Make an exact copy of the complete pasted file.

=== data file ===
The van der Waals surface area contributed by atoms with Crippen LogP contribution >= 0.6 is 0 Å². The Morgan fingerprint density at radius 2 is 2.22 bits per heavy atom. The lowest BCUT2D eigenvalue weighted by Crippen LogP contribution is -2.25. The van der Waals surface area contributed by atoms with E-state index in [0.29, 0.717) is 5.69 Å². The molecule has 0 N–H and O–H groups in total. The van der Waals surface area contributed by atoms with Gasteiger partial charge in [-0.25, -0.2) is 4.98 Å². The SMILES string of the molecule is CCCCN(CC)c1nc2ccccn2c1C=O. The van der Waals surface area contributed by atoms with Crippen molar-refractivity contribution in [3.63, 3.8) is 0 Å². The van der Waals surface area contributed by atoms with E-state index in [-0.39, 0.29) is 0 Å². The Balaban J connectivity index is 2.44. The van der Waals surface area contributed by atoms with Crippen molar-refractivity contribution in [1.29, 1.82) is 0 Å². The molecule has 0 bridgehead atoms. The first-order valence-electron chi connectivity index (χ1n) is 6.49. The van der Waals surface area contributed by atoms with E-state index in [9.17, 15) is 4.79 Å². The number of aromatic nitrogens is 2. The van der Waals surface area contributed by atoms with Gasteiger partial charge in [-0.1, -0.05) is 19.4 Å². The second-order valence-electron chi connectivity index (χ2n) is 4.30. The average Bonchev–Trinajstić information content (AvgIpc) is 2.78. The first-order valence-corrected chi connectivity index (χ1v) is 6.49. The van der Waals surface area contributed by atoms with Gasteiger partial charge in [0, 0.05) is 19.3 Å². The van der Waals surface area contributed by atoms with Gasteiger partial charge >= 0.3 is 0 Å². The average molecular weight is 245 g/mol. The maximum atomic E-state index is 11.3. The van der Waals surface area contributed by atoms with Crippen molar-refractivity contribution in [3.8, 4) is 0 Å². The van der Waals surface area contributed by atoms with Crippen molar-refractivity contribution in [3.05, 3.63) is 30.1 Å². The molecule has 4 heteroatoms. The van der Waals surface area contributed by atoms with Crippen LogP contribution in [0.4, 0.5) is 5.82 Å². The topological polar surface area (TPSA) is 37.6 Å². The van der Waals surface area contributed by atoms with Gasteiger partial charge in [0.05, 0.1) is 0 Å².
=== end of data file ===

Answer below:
The van der Waals surface area contributed by atoms with Crippen LogP contribution >= 0.6 is 0 Å². The Morgan fingerprint density at radius 2 is 2.22 bits per heavy atom. The lowest BCUT2D eigenvalue weighted by Crippen LogP contribution is -2.25. The van der Waals surface area contributed by atoms with E-state index in [0.29, 0.717) is 5.69 Å². The molecule has 0 N–H and O–H groups in total. The van der Waals surface area contributed by atoms with Gasteiger partial charge in [-0.25, -0.2) is 4.98 Å². The SMILES string of the molecule is CCCCN(CC)c1nc2ccccn2c1C=O. The van der Waals surface area contributed by atoms with Crippen molar-refractivity contribution in [3.63, 3.8) is 0 Å². The van der Waals surface area contributed by atoms with E-state index in [-0.39, 0.29) is 0 Å². The Balaban J connectivity index is 2.44. The van der Waals surface area contributed by atoms with Crippen molar-refractivity contribution in [1.29, 1.82) is 0 Å². The molecule has 0 bridgehead atoms. The first-order valence-electron chi connectivity index (χ1n) is 6.49. The van der Waals surface area contributed by atoms with E-state index in [9.17, 15) is 4.79 Å². The number of aromatic nitrogens is 2. The van der Waals surface area contributed by atoms with Gasteiger partial charge in [-0.1, -0.05) is 19.4 Å². The second-order valence-electron chi connectivity index (χ2n) is 4.30. The average Bonchev–Trinajstić information content (AvgIpc) is 2.78. The first-order valence-corrected chi connectivity index (χ1v) is 6.49. The van der Waals surface area contributed by atoms with Gasteiger partial charge in [0, 0.05) is 19.3 Å². The van der Waals surface area contributed by atoms with Gasteiger partial charge >= 0.3 is 0 Å². The average molecular weight is 245 g/mol. The maximum atomic E-state index is 11.3. The van der Waals surface area contributed by atoms with Crippen molar-refractivity contribution in [3.8, 4) is 0 Å². The van der Waals surface area contributed by atoms with Crippen molar-refractivity contribution in [3.05, 3.63) is 30.1 Å². The molecule has 4 heteroatoms. The van der Waals surface area contributed by atoms with Crippen LogP contribution in [0.4, 0.5) is 5.82 Å². The topological polar surface area (TPSA) is 37.6 Å². The van der Waals surface area contributed by atoms with Gasteiger partial charge in [0.05, 0.1) is 0 Å².